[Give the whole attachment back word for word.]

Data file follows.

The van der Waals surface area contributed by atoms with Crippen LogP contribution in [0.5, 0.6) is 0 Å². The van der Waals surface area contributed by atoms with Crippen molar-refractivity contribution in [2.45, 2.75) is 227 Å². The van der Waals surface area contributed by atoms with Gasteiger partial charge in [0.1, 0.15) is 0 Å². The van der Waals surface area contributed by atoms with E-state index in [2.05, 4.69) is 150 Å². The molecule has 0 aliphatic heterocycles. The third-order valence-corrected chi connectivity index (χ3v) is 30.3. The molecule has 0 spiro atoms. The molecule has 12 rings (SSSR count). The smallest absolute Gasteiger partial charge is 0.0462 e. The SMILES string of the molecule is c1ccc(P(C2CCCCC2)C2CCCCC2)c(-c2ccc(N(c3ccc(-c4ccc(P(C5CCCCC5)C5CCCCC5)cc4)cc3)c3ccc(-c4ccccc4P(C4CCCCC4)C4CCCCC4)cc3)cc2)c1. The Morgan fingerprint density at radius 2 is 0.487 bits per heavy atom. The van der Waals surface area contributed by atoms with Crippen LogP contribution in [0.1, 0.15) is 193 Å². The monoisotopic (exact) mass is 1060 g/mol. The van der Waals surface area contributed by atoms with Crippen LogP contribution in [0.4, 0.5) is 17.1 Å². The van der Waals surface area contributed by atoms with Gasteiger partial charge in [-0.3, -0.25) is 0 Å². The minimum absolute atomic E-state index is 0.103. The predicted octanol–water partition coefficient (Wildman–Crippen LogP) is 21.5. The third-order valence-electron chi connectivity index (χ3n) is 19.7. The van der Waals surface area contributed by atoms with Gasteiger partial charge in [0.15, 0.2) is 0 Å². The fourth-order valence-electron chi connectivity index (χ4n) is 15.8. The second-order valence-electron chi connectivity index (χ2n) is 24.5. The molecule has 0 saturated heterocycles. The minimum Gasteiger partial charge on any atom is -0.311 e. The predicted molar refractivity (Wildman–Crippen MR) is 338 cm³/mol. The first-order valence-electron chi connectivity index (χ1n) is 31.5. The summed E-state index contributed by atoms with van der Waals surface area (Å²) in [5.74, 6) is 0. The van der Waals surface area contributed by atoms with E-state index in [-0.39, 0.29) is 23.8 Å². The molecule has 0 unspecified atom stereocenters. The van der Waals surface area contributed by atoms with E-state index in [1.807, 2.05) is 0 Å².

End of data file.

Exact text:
The van der Waals surface area contributed by atoms with Crippen LogP contribution in [0.5, 0.6) is 0 Å². The van der Waals surface area contributed by atoms with Crippen molar-refractivity contribution in [2.45, 2.75) is 227 Å². The van der Waals surface area contributed by atoms with Gasteiger partial charge in [0.1, 0.15) is 0 Å². The van der Waals surface area contributed by atoms with E-state index in [2.05, 4.69) is 150 Å². The molecule has 0 aliphatic heterocycles. The third-order valence-corrected chi connectivity index (χ3v) is 30.3. The molecule has 0 spiro atoms. The molecule has 12 rings (SSSR count). The smallest absolute Gasteiger partial charge is 0.0462 e. The SMILES string of the molecule is c1ccc(P(C2CCCCC2)C2CCCCC2)c(-c2ccc(N(c3ccc(-c4ccc(P(C5CCCCC5)C5CCCCC5)cc4)cc3)c3ccc(-c4ccccc4P(C4CCCCC4)C4CCCCC4)cc3)cc2)c1. The Morgan fingerprint density at radius 2 is 0.487 bits per heavy atom. The van der Waals surface area contributed by atoms with Crippen LogP contribution in [0.1, 0.15) is 193 Å². The monoisotopic (exact) mass is 1060 g/mol. The van der Waals surface area contributed by atoms with Crippen LogP contribution in [0.4, 0.5) is 17.1 Å². The van der Waals surface area contributed by atoms with Gasteiger partial charge in [-0.3, -0.25) is 0 Å². The minimum absolute atomic E-state index is 0.103. The predicted octanol–water partition coefficient (Wildman–Crippen LogP) is 21.5. The third-order valence-electron chi connectivity index (χ3n) is 19.7. The van der Waals surface area contributed by atoms with Gasteiger partial charge in [0.15, 0.2) is 0 Å². The fourth-order valence-electron chi connectivity index (χ4n) is 15.8. The second-order valence-electron chi connectivity index (χ2n) is 24.5. The molecule has 0 saturated heterocycles. The minimum Gasteiger partial charge on any atom is -0.311 e. The predicted molar refractivity (Wildman–Crippen MR) is 338 cm³/mol. The first-order valence-electron chi connectivity index (χ1n) is 31.5. The summed E-state index contributed by atoms with van der Waals surface area (Å²) in [5.74, 6) is 0. The van der Waals surface area contributed by atoms with E-state index in [-0.39, 0.29) is 23.8 Å². The molecule has 0 unspecified atom stereocenters. The van der Waals surface area contributed by atoms with E-state index in [1.807, 2.05) is 0 Å².